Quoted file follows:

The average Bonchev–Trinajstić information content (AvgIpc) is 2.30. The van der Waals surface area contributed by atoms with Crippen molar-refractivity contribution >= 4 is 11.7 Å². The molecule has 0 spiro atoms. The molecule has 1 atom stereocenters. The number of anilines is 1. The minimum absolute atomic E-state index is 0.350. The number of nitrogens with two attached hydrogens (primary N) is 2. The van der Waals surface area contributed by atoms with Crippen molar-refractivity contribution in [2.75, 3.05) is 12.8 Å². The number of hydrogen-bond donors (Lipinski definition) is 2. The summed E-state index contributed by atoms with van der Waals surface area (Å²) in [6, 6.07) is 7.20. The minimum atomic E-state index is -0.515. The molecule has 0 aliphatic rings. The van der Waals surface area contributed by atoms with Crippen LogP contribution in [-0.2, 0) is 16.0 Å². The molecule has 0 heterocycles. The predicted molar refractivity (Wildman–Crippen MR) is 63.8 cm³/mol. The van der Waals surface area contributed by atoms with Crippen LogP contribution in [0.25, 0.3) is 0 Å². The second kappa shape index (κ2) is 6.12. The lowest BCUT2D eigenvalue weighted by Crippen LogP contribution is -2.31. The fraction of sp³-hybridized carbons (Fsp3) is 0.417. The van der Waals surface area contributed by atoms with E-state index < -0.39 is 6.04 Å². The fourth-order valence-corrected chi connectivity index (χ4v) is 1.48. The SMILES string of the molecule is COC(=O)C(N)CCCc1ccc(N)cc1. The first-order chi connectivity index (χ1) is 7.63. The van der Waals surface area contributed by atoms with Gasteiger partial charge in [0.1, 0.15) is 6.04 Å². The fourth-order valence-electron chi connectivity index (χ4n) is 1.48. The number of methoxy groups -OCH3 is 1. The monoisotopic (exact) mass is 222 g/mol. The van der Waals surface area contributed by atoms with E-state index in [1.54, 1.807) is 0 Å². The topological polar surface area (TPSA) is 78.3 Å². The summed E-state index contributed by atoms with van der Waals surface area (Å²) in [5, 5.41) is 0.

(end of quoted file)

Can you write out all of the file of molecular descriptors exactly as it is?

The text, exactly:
The average Bonchev–Trinajstić information content (AvgIpc) is 2.30. The van der Waals surface area contributed by atoms with Crippen molar-refractivity contribution >= 4 is 11.7 Å². The molecule has 0 spiro atoms. The molecule has 1 atom stereocenters. The number of anilines is 1. The minimum absolute atomic E-state index is 0.350. The number of nitrogens with two attached hydrogens (primary N) is 2. The van der Waals surface area contributed by atoms with Crippen molar-refractivity contribution in [2.75, 3.05) is 12.8 Å². The number of hydrogen-bond donors (Lipinski definition) is 2. The summed E-state index contributed by atoms with van der Waals surface area (Å²) in [6, 6.07) is 7.20. The minimum atomic E-state index is -0.515. The molecule has 0 aliphatic rings. The van der Waals surface area contributed by atoms with Crippen LogP contribution in [-0.2, 0) is 16.0 Å². The molecule has 0 heterocycles. The predicted molar refractivity (Wildman–Crippen MR) is 63.8 cm³/mol. The van der Waals surface area contributed by atoms with Crippen LogP contribution in [0.25, 0.3) is 0 Å². The second kappa shape index (κ2) is 6.12. The lowest BCUT2D eigenvalue weighted by Crippen LogP contribution is -2.31. The fraction of sp³-hybridized carbons (Fsp3) is 0.417. The van der Waals surface area contributed by atoms with E-state index < -0.39 is 6.04 Å². The fourth-order valence-corrected chi connectivity index (χ4v) is 1.48. The SMILES string of the molecule is COC(=O)C(N)CCCc1ccc(N)cc1. The first-order chi connectivity index (χ1) is 7.63. The van der Waals surface area contributed by atoms with Gasteiger partial charge in [0.1, 0.15) is 6.04 Å². The fourth-order valence-electron chi connectivity index (χ4n) is 1.48. The number of methoxy groups -OCH3 is 1. The monoisotopic (exact) mass is 222 g/mol. The van der Waals surface area contributed by atoms with E-state index in [1.54, 1.807) is 0 Å². The topological polar surface area (TPSA) is 78.3 Å². The summed E-state index contributed by atoms with van der Waals surface area (Å²) in [5, 5.41) is 0.